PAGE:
Jagdish Bhagwati in the Business Standard: The Bhagwati-Sen Debate: An Epitaph
While I was among the intellectual pioneers of the Track I reforms that transformed our economy and reduced poverty, and witness to that is provided by the Prime Minister’s many pronouncements and by noted economists like Deena Khatkhate, I believe no one has accused Mr. Sen of being the intellectual father of these reforms. So, the fact is that this huge event in the economic life of India passed him by.
Mr. Sen would like us to believe that Track II expenditures at the outset would have reduced poverty and even produced growth. But beyond assertions, he has no convincing argument on his side. As I (and Professor Panagariya) argue, India had too few rich and too many poor. Redistribution (i.e. taking moneys from the rich and distributing it to the poor) would have increased their well-being only marginally. Growth had to come first, then “redistribution” from the enhanced revenues unless God was to drop manna from heaven! Mr. Sen lives in a world of illusion.
Read the full piece at the Business Standard: The Bhagwati-Sen Debate: An Epitaph
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In the Business Standard, Mihir Sharma goes to the heart of the matter as to why minor disagreements between Jagdish Bhagwati and Amartya Sen "have amplified into a shouting match — well, a one-way shouting match, with Bhagwati repeatedly attacking Sen in public and in print, and Sen expounding on his point through interviews and op-eds, largely without mentioning Bhagwati or his views." Sharma argues that the real difference between them is merely a difference in emphasis, and then comes to the real reason behind the recent fuss:
As I said: duelling books; people who don’t bother to read the duelling books but instead read headlines written by journalists who haven’t bothered to read the duelling books, or only partially understood these, and the eternal quest in the Indian media to make absolutely everything relate to Narendra Modi versus Rahul Gandhi.
Read the full piece which offers a dummy's guide to the latest brouhaha, with seven things you should know in the Bhagwati vs Sen slugfest: Bhagwati versus Sen: What's going on?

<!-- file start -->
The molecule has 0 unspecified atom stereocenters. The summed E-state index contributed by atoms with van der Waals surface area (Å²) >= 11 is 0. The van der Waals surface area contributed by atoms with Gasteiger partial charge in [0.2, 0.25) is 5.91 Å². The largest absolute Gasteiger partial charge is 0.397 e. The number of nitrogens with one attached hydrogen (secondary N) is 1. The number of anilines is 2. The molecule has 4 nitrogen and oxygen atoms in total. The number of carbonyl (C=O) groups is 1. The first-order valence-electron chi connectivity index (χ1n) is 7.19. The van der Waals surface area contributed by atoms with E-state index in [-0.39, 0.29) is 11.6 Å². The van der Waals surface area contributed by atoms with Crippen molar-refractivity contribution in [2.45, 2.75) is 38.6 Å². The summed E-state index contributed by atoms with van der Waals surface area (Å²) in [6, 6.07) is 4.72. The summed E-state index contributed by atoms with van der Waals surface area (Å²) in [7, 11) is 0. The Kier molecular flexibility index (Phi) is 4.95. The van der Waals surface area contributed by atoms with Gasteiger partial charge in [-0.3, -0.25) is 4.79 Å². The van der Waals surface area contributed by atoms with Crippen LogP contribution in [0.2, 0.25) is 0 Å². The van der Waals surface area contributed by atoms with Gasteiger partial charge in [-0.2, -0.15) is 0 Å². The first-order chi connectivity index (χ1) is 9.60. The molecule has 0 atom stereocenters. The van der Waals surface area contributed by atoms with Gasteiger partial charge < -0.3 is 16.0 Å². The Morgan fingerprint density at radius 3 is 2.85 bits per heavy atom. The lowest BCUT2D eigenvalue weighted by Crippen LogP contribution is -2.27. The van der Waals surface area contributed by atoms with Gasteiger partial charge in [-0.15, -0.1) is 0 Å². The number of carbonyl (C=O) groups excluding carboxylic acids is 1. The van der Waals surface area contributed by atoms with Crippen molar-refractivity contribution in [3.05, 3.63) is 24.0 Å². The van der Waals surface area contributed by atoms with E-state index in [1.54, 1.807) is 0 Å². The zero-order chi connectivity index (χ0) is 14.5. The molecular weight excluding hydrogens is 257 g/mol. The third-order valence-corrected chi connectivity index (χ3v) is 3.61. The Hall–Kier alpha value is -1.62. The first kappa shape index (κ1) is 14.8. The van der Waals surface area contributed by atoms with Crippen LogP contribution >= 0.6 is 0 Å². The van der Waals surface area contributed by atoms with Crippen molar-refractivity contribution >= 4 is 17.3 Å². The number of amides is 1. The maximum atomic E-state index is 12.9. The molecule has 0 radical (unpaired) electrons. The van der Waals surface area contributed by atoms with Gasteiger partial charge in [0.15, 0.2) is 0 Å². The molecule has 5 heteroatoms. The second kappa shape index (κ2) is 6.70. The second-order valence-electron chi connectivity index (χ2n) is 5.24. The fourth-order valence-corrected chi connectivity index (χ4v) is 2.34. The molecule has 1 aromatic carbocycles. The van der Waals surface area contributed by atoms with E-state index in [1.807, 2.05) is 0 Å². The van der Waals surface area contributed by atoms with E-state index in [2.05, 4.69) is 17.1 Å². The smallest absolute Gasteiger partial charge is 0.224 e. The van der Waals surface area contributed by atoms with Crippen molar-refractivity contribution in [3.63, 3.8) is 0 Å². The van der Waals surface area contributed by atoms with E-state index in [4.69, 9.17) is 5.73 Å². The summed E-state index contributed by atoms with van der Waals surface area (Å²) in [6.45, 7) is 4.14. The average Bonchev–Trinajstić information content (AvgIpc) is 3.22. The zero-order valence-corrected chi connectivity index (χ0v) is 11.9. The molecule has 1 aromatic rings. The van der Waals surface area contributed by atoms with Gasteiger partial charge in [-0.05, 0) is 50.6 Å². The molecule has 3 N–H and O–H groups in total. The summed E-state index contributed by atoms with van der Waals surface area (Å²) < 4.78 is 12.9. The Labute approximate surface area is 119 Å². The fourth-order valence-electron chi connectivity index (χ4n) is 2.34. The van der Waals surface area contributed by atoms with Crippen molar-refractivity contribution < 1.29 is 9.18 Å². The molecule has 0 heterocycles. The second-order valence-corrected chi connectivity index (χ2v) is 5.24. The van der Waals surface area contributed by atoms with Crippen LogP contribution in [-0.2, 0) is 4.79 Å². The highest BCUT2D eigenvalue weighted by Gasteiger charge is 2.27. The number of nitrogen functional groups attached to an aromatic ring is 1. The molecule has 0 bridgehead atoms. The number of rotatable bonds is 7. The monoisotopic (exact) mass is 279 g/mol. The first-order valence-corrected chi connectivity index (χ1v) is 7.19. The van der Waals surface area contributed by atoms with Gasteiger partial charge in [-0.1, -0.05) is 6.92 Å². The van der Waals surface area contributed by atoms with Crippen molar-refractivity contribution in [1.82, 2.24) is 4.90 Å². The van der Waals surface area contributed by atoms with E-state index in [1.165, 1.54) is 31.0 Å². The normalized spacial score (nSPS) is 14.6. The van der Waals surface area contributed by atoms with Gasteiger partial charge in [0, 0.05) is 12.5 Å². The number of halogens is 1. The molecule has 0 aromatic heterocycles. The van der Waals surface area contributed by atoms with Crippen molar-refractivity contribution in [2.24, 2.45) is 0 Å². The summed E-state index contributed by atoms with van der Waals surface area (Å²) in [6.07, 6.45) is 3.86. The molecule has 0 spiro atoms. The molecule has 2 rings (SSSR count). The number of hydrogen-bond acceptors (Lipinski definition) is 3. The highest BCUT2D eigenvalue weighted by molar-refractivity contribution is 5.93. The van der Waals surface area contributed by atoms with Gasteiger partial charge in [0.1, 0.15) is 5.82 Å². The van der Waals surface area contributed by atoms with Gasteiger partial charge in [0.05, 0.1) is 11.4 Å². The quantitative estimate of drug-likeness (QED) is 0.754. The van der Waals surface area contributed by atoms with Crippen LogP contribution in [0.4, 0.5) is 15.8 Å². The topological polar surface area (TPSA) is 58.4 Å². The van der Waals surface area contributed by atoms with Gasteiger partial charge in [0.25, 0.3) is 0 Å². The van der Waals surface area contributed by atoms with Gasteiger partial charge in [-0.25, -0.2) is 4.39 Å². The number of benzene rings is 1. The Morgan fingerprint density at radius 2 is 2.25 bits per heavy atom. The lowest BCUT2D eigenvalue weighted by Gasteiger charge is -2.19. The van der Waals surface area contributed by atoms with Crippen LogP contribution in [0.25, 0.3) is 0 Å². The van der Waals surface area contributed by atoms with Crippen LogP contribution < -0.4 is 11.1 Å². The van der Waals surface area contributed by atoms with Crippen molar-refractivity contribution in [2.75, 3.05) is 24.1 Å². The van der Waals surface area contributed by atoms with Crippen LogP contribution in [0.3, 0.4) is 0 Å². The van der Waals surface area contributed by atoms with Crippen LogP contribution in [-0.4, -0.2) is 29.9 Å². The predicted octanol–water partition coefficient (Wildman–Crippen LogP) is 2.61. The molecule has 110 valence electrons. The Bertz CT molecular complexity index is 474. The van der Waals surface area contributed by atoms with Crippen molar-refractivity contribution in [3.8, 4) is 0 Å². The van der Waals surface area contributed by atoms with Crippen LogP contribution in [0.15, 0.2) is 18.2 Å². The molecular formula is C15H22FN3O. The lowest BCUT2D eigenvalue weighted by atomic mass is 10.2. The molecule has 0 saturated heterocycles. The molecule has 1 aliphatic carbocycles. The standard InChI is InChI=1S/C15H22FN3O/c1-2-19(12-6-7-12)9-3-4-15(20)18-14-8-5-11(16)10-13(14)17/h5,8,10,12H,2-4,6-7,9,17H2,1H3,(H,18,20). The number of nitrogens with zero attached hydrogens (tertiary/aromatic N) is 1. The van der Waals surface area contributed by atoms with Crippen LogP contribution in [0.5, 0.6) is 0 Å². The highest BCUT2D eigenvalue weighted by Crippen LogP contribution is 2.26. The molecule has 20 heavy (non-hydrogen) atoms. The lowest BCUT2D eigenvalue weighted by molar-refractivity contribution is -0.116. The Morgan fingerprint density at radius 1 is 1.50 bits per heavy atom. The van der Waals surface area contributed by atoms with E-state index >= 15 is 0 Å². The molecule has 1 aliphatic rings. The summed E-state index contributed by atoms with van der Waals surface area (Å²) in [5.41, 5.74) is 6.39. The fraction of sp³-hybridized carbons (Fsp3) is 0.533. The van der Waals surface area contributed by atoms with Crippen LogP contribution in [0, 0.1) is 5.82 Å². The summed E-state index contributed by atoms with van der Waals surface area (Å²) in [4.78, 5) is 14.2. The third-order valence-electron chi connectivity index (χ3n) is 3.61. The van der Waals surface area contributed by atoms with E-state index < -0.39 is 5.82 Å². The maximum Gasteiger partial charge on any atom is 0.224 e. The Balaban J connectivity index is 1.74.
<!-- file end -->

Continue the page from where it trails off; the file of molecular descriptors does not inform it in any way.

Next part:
In the same newspaper, Rupa Subramanya invokes the Hayek-Keynes duel in the US in 1932 and concludes, perhaps a bit too optimistically:
One thing is for sure as a young Indian, this is the first time that economic policy debates between two great economic thinkers have been at the forefront of public discourse in India. Whether we like it or not, it’s shaping up as a battle of ideas between those who see themselves more on the right versus those who see themselves on the left. Ideologically driven debates seem to have finally arrived in India. It's just that not all of our politicians have yet figured that out.
Read the full piece: Bhagwati versus Sen: Slugfest or policy change agent?
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For background articles referenced in Sharma's articles:
Pratap Bhanu Mehta in the Indian Express, last week:
Dear Mr Gandhi: The elections in Uttar Pradesh are, understandably, your major preoccupation. It is difficult to predict the result. But even if you do well, will India have reason to celebrate? Electoral success will show that you are better than the opposition. But that bar is now so low that it is almost an embarrassment to trumpet that one is merely better than the opposition. In 2009, the Congress got as propitious a mandate as any party could have expected. There was hope and expectation. The opposition, both on the left and right, was decimated. But what did India gain? It frittered away the good times. Instead of using growth to lay a secure foundation for the future, and create conditions where the scourge of poverty can be removed, we undermined the prospects for growth. We have high inflation, worrying public debt, slowing growth, uncertain currency prospects, falling investment, crushing interest rates...
Your party may not have some of the worst, exclusivist tendencies of your rivals. But you have not found ways of transcending the traps of identity politics that have kept India small...
Your party is trapped in two illusions. First, governance and politics are different issues. Second, only those policies that specifically address poor people affect the poor. You wreck the macro-economy in the name of the poor, and then cheat the poor because you refuse to govern...
Read the full piece at the Indian Express: Tomorrow's Battles
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Bhaskar Dutta in the Telegraph revisits the growth-equity debate:
What should be the proper sequence of reforms of the economy? Should the government proceed full speed ahead and complete the unfinished reform agenda of the 1990s? Or should it press the pause button on the reform process and focus instead on distributional measures to promote health, education and food security so as to achieve “growth with a human face”?
This debate has become topical once again, largely because of the recent Hiren Mukherjee Memorial Lecture delivered in Parliament by Jagdish Bhagwati.
Read on at the Telegraph
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